Research Study on Novel Rehab Program for Heart Failure Patients, Led by Wake Forest University School of Medicine, Expands to Advocate Health Site in Chicago

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February 22, 2024 — Wake Forest University School of Medicine, the academic core of Advocate Health, is expanding another research study to Advocate Christ Medical Center, in Oak Lawn, Illinois, just outside Chicago.

The study, which is testing a novel rehabilitation program designed for older patients hospitalized with acute heart failure, is funded by a five-year, $30 million grant, awarded to Wake Forest University School of Medicine in 2022 by the National Institute of Aging, part of the National Institutes of Health.

REHAB-HFpEF is a Phase III study, led by Dalane Kitzman, M.D., professor of cardiovascular medicine at Wake Forest University School of Medicine, and is among the first clinical trials to grow across a larger Advocate Health footprint since Advocate Aurora Health and Atrium Health combined in late 2022.

A team of scientists from the medical schools at Wake Forest University, Duke University and Thomas Jefferson University are examining whether a novel physical rehabilitation intervention will reduce rehospitalizations and mortality in patients hospitalized for heart failure with preserved ejection fraction (HFpEF).

Ejection fraction refers to the contraction ability of the heart. HFpEF is the most common form of heart failure in older adults. These frail patients have poor outcomes, and there are few proven treatments available.

“Expanding this research study to now include Advocate Christ Medical Center will enable us to enroll more patients, across a much larger footprint, and will help us better target patients who are among the most vulnerable and underserved populations,” Kitzman said. “The results of this study have the potential to change clinical practice, guidelines and policy across the country and improve the health of this high-risk population and our communities.”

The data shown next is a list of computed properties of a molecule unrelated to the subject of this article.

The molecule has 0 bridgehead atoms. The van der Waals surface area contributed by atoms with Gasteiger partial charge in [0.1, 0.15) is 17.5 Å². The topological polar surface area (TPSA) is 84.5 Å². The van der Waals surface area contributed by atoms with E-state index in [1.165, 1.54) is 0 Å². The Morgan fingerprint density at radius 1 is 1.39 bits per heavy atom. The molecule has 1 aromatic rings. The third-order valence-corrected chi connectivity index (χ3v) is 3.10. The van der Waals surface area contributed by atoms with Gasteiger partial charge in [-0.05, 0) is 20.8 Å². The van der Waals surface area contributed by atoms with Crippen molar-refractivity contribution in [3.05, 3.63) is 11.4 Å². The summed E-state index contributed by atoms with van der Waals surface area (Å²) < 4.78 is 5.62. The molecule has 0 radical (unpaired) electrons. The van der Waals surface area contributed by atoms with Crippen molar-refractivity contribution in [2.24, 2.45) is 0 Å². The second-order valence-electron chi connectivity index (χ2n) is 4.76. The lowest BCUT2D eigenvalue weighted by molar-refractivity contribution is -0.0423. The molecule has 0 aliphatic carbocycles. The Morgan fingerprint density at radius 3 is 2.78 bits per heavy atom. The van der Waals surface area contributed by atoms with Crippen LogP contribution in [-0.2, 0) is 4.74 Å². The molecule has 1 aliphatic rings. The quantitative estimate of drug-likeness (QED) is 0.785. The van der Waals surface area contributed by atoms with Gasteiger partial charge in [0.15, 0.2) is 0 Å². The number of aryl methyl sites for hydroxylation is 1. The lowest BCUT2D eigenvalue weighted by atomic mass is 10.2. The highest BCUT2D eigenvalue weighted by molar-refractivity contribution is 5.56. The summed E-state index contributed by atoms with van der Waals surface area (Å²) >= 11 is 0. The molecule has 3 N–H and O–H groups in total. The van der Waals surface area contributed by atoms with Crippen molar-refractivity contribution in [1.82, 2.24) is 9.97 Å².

The current Phase III study is enrolling 880 patients at 20 sites across the country, including Atrium Health Wake Forest Baptist Medical Center, in Winston-Salem (with Atrium Health Wake Forest Baptist High Point Medical Center as a satellite site) and Atrium Health Sanger Heart & Vascular Institute, in Charlotte (with Atrium Health’s Concord and Pineville medical centers as satellite sites).

“These sites are among the top enrolling sites in the study and the addition of Advocate Christ in the Chicago area will make this study even stronger,” Kitzman said.

Findings of a previous Phase II study with 349 patients, published in 2021 in the New England Journal of Medicine, showed that a different approach to rehabilitation significantly improved physical function. The novel method tailors rehabilitation treatment to each individual patient and begins while the patient is still recovering in the hospital, which is not standard care for these older patients with heart failure. The current Phase III study is investigating whether this intervention also reduces the likelihood of repeat hospitalizations and death in a larger group of patients.

“This clinical trial is an excellent example of how Advocate Health is utilizing its size and resources to improve cardiovascular care in a way that will benefit not only our own communities but also people across the entire country,” said Nikhil Narang, M.D., a cardiologist and advanced heart failure specialist who will serve as Advocate Christ’s principal investigator for the study.

As coordinating center for the study, the Wake Forest University School of Medicine team includes cardiovascular medicine, geriatrics, neurology, physical therapy and public health sciences.

“I am grateful for the incredible support of the principal investigators at our sites, and their teams, who are enthusiastic about participating in this clinical trial and the opportunities we have to potentially change the way we care for future patients.” Kitzman said.

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